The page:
Of course, it is Adelina’s good qualities, as well as her bad, that make her a good character and anti-hero.  She is loyal, if wary of others.  She does, despite all the anger and bitterness between them, love her sister.  And she comes from a place of righteous rage.  Because we can all understand why someone who was hated and despised for something she couldn’t control, who watched those like her be persecuted, tortured, and executed, would become angry and vengeful.  It makes sense.  And a good anti-hero has to be relatable as well as flawed.

But it is Adelina’s flaws that make her so compelling to me personally.  The way she starts to love the power she can manipulate, and to love the power it gives her over others, is dark and terrifying but still somehow relatable.  The war between the dark parts of her and the gentler ones was more exciting to me than any of the battles she engages in with those around her.  It was like staring at a fight between two wild animals – it was horrifying and brutal, but also beautiful to watch all that power and rage being given form.

It’s not often that we get to see a heroine whose bad qualities are explored as much as their good, much less one whose worse qualities are part of what makes them powerful, exciting, and a protagonist.  But it’s so good to read, and so important.  Because of course, girls and women are just as capable of having dark impulses or cruel streaks as men.  They are not always just “good” or “bad,” and expecting that out of them is part of what makes us judge them so much more harshly than boys and men when they fall short of our expectations.  And so for that reason, readers of any gender don’t just need Heathcliffs and Humbert Humberts and Holden Caulfields – they also need Catherine Earnshaws and Arya Starks and Adelina Amouterus.  And with men so dominant in the realm of my beloved anti-heroes, is it any wonder that I was thrilled when I discovered Adelina, and that I fell for her so entirely?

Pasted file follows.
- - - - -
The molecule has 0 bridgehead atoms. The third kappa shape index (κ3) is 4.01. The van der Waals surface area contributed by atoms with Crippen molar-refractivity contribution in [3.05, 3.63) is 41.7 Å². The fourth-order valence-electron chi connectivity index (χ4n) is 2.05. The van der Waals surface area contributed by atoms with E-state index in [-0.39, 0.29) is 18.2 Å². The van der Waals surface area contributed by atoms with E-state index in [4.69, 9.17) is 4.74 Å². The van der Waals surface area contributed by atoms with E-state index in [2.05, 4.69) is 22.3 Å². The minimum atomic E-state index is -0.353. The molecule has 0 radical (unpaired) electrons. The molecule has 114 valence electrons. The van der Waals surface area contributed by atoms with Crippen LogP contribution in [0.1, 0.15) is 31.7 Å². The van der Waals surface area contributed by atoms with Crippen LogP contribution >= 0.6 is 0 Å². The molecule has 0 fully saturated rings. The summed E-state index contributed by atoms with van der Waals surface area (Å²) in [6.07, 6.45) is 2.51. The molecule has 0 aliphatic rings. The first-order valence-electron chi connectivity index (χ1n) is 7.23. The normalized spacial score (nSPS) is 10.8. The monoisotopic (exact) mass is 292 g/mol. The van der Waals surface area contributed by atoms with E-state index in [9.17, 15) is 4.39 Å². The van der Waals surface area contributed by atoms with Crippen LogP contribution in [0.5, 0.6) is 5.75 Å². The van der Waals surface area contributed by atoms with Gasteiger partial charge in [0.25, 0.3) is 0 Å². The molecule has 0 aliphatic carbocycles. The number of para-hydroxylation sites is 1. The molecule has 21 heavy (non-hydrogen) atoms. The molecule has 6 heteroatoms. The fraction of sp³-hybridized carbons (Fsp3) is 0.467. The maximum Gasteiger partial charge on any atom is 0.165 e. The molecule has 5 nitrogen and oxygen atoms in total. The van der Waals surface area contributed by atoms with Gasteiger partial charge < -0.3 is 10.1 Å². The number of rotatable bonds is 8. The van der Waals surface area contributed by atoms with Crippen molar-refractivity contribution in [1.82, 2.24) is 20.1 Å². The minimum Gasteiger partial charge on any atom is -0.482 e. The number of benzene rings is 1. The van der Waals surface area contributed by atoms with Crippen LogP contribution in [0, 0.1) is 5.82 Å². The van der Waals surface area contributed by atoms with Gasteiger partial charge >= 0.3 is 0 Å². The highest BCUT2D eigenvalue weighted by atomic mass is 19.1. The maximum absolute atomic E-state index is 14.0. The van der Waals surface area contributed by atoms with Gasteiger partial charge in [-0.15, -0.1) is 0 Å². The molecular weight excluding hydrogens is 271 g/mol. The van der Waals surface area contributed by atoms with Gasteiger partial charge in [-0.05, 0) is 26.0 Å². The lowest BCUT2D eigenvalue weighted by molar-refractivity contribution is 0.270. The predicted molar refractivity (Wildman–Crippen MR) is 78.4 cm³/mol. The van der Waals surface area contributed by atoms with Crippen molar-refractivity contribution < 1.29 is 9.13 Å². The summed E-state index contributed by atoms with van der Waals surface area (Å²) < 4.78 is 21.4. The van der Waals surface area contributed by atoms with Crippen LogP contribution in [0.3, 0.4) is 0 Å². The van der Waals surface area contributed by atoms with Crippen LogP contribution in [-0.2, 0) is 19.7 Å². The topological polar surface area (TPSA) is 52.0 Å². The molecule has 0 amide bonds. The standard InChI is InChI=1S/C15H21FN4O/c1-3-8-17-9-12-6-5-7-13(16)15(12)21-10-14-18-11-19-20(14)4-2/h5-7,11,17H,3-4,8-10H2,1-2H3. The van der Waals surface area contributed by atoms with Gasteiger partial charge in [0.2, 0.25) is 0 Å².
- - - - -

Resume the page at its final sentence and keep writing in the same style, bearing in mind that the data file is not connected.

-Hannah Rapp